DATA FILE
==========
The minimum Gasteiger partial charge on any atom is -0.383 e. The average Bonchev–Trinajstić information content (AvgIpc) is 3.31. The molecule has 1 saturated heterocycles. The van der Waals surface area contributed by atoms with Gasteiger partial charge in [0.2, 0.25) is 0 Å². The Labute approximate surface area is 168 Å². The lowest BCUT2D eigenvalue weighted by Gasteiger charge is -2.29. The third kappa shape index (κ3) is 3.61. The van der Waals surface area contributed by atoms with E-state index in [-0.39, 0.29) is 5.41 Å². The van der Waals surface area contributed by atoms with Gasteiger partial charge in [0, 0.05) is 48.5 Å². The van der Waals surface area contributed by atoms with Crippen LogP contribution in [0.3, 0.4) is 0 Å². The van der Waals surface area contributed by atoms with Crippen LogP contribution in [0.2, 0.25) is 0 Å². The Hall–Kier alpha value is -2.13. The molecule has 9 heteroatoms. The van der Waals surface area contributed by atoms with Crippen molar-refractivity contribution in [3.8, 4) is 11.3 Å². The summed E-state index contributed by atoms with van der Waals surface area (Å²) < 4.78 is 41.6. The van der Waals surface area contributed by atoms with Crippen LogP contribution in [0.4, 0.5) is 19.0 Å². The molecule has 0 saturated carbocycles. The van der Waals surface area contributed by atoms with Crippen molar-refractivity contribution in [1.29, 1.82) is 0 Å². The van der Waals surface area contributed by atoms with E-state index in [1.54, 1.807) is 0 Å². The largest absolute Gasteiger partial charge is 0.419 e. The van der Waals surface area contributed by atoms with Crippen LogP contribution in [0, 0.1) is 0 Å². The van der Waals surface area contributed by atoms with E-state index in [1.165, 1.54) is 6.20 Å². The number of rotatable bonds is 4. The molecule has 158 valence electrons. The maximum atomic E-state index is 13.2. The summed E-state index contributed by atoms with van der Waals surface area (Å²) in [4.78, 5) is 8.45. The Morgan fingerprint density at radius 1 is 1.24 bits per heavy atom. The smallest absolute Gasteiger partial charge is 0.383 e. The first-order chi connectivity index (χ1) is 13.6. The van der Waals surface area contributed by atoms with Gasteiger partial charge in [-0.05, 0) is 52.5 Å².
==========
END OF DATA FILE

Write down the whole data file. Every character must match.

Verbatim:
The minimum Gasteiger partial charge on any atom is -0.383 e. The average Bonchev–Trinajstić information content (AvgIpc) is 3.31. The molecule has 1 saturated heterocycles. The van der Waals surface area contributed by atoms with Gasteiger partial charge in [0.2, 0.25) is 0 Å². The Labute approximate surface area is 168 Å². The lowest BCUT2D eigenvalue weighted by Gasteiger charge is -2.29. The third kappa shape index (κ3) is 3.61. The van der Waals surface area contributed by atoms with E-state index in [-0.39, 0.29) is 5.41 Å². The van der Waals surface area contributed by atoms with Gasteiger partial charge in [0, 0.05) is 48.5 Å². The van der Waals surface area contributed by atoms with Crippen LogP contribution in [0.3, 0.4) is 0 Å². The van der Waals surface area contributed by atoms with Crippen LogP contribution in [0.2, 0.25) is 0 Å². The Hall–Kier alpha value is -2.13. The molecule has 9 heteroatoms. The van der Waals surface area contributed by atoms with Crippen molar-refractivity contribution in [3.8, 4) is 11.3 Å². The summed E-state index contributed by atoms with van der Waals surface area (Å²) < 4.78 is 41.6. The van der Waals surface area contributed by atoms with Crippen LogP contribution in [0.4, 0.5) is 19.0 Å². The molecule has 0 saturated carbocycles. The van der Waals surface area contributed by atoms with Crippen molar-refractivity contribution in [1.29, 1.82) is 0 Å². The van der Waals surface area contributed by atoms with E-state index in [1.54, 1.807) is 0 Å². The largest absolute Gasteiger partial charge is 0.419 e. The van der Waals surface area contributed by atoms with Crippen LogP contribution in [0, 0.1) is 0 Å². The van der Waals surface area contributed by atoms with E-state index in [1.165, 1.54) is 6.20 Å². The number of rotatable bonds is 4. The molecule has 158 valence electrons. The maximum atomic E-state index is 13.2. The summed E-state index contributed by atoms with van der Waals surface area (Å²) in [4.78, 5) is 8.45. The Morgan fingerprint density at radius 1 is 1.24 bits per heavy atom. The smallest absolute Gasteiger partial charge is 0.383 e. The first-order chi connectivity index (χ1) is 13.6. The van der Waals surface area contributed by atoms with Gasteiger partial charge in [-0.05, 0) is 52.5 Å².